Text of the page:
Why Debt-To-Income Ratios Are Worse Than They Appear

I recently published an article discussing why “recessions” are a good thing by reverting debt buildups excesses during expansions. The argument against debt reversions is always the same in that “debt-to-income” ratios low. To wit:

“One reason (of many) we don’t need a debt reversion is that household debt service costs (interest etc.) as a % of household incomes are currently at a 40 year low.” – S. Porter

If you look at a chart, it certainly would seem that would be the case.

Debt-To-Income, Why Debt-To-Income Ratios Are Worse Than They Appear

But, like most data from the Federal Reserve, you have to dig behind the numbers to reveal the real story.

So let’s do that, shall we?

Living The Dream

Every year, most Americans go further into debt just to “sustain” their standard of living. To wit:

“In 1998, monetary velocity peaked and began to turn lower. Such coincides with the point that consumers were forced into debt to sustain their standard of living. For decades, WallStreet, advertisers, and corporate powerhouses flooded consumers with advertising to induce them into buying bigger houses, televisions, and cars. The age of ‘consumerism’ took hold.“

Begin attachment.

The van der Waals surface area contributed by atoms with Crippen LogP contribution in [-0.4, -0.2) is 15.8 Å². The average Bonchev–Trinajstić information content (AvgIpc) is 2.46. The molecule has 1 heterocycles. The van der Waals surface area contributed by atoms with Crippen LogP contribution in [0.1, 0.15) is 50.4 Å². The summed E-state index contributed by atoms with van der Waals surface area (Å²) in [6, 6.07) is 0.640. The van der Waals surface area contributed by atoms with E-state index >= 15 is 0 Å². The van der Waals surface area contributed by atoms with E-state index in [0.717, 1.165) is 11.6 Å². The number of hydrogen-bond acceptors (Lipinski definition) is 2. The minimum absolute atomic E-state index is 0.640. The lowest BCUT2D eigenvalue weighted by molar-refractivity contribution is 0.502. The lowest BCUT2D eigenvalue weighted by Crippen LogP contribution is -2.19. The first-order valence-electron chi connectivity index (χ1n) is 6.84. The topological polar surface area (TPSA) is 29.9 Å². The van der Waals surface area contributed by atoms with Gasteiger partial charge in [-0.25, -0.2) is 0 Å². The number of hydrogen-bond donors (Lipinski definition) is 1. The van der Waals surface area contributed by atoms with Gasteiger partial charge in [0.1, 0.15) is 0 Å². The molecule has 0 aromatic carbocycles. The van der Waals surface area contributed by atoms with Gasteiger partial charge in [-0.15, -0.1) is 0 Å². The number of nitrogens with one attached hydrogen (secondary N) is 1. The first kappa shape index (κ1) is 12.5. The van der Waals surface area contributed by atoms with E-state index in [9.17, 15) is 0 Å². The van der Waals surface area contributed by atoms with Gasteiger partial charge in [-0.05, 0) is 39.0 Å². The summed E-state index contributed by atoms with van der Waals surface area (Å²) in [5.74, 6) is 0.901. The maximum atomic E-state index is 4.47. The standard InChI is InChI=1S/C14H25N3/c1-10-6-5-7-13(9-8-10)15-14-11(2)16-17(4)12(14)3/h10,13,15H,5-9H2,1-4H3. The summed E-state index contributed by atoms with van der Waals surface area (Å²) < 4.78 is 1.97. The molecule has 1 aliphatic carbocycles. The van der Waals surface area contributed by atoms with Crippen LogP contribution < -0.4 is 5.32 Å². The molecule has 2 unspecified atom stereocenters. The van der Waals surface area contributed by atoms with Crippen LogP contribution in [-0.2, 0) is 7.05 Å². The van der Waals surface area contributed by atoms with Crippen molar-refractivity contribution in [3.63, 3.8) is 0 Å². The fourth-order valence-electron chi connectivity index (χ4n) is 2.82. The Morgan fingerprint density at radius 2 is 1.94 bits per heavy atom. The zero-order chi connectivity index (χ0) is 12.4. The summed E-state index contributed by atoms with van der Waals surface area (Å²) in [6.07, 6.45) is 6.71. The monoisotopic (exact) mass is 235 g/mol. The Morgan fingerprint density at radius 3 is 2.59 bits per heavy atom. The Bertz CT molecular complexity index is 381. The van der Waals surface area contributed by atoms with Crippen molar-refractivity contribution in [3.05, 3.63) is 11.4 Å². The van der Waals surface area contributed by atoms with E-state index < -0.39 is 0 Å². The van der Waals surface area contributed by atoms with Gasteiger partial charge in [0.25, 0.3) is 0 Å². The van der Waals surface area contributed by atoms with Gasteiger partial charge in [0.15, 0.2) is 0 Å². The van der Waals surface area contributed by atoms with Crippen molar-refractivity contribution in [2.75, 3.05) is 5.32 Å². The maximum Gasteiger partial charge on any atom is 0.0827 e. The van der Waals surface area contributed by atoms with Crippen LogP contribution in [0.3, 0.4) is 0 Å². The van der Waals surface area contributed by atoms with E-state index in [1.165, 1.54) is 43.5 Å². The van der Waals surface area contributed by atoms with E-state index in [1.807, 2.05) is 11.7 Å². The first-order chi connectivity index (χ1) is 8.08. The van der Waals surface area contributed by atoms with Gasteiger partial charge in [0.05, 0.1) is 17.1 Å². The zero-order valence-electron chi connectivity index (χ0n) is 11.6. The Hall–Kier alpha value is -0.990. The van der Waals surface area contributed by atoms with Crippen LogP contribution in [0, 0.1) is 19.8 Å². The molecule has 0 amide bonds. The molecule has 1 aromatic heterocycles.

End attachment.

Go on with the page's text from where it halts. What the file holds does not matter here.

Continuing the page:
Debt-To-Income, Why Debt-To-Income Ratios Are Worse Than They Appear

The idea of “maintaining a certain standard of living” has become a foundation in society currently. The average American believes they are “entitled” to a specific type of house, car, and general lifestyle. Such includes living necessities such as food, running water, electricity, and the latest mobile phone, computer, and high-speed internet connection. (Really, what would be the point of living if you didn’t have access to Facebook every two minutes?)

However, maintaining this “entitled” lifestyle requires money, and as shown above, when income and savings run short, debt fills the gap.